We have seen the continuing growth of warrantless surveillance systems in the United States, and the Federal Government is starting to role out the next phase -- the collection and analysis of vehicle traffic on highways. That means the identification of everyone traveling on highways.
Early versions of this sophisticated equipment, called Automatic Number Plate Recognition (or ANPR), is already in use in local jurisdictions for traffic control, mostly monitoring for traffic violations. More advanced systems are being developed for massive data collection.
As with all the Federal Programs, they are rolling this out slowly, in isolated spots for now. This serves a dual purpose of public acclimation, with help from the friendly media, and for testing the equipment and data collection systems.
One of the first places to receive such Brotherly assistance from the Feds is the State of Utah. Every car traveling on I-15 in southwestern Utah would have its license plate scanned under a proposal by the U.S. Drug Enforcement Agency (DEA). The DEA would send the data to Washington for storage and analysis.
The DEA uses the technology along the U.S. border in Texas, New Mexico, Arizona and California. Moving into the country's interior along known drug trafficking routes is the second phase of a three-phase project that would end with scanners being placed along the country's northern border.
A less technical version of this has already been in effect for years in major cities, such as New York and London.
The Police State - Controlling Manhattan (part 2)
Now the full scale of the program is coming into view. For several years, the Department of Homeland Security (DHS), the Department of Justice (DOJ) and the U.S. military (undefined, though most likely NSA) have been giving grants to local and state law enforcement equipment for the warrantless surveillance of everyday traffic, as well as monitoring traffic offenders, on local and state roads, using onboard and stationary readers.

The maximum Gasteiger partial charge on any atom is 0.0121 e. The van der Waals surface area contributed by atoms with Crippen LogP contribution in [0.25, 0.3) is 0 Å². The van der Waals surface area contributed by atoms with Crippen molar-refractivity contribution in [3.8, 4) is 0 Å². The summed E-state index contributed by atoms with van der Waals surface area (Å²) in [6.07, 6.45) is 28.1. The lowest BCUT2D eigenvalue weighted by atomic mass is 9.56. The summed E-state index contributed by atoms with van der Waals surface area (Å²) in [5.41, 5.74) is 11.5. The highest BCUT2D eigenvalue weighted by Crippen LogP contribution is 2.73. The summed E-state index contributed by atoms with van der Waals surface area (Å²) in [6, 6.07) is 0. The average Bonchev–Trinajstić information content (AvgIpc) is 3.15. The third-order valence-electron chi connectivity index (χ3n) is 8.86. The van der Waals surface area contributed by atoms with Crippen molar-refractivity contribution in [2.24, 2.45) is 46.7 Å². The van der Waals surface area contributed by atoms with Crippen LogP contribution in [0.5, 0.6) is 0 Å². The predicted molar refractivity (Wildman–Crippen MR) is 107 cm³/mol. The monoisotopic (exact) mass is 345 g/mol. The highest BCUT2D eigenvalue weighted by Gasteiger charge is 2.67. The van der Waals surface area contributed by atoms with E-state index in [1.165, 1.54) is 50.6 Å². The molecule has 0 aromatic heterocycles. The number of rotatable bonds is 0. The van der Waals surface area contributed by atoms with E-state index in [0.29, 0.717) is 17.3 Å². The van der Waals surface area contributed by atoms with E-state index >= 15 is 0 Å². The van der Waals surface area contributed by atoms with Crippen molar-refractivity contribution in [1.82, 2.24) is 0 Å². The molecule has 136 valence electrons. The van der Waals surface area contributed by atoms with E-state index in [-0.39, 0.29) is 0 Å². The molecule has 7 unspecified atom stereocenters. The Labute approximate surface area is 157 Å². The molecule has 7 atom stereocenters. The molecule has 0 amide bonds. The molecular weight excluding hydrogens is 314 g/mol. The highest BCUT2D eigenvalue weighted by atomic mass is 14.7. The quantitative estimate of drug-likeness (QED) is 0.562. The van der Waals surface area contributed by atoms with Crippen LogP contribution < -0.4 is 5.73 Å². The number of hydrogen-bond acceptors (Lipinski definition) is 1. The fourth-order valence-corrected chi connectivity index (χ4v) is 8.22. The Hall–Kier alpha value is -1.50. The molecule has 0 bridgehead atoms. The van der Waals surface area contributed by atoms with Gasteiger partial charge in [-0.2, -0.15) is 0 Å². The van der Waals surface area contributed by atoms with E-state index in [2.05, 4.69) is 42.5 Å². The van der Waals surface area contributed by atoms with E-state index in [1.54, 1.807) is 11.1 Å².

As mentioned in the Privacy SOS article, the local and state agencies are already collecting and analyzing the data, using the nationwide network of data and communication sharing built by the Federal Government specifically to collect, store, analyze, share data between all layers and agencies of local, state, and federal government. As more local and state agencies, as well as the Feds on major highways, collect this data, there will be terabytes, if not petabytes, of data to store and crunch for analysis when the entire grid is complete.
Which brings us back to Utah and that remote pilot project along I-15. Just up the road in Riverton is a much larger Federal construction project underway at Camp William, adjacent to I-15 -- the largest Data Storage Center ever to be constructed, to be run by the NSA, whose director vehemently denied any involvement in domestic spying on U.S. citizens to Congress recently.
By: joe prole
Tags: Traffic surveillance, Automatic number plate recognition, ANPR, Big brother, DEA, NSA, DHS
Location: United States (load item map)
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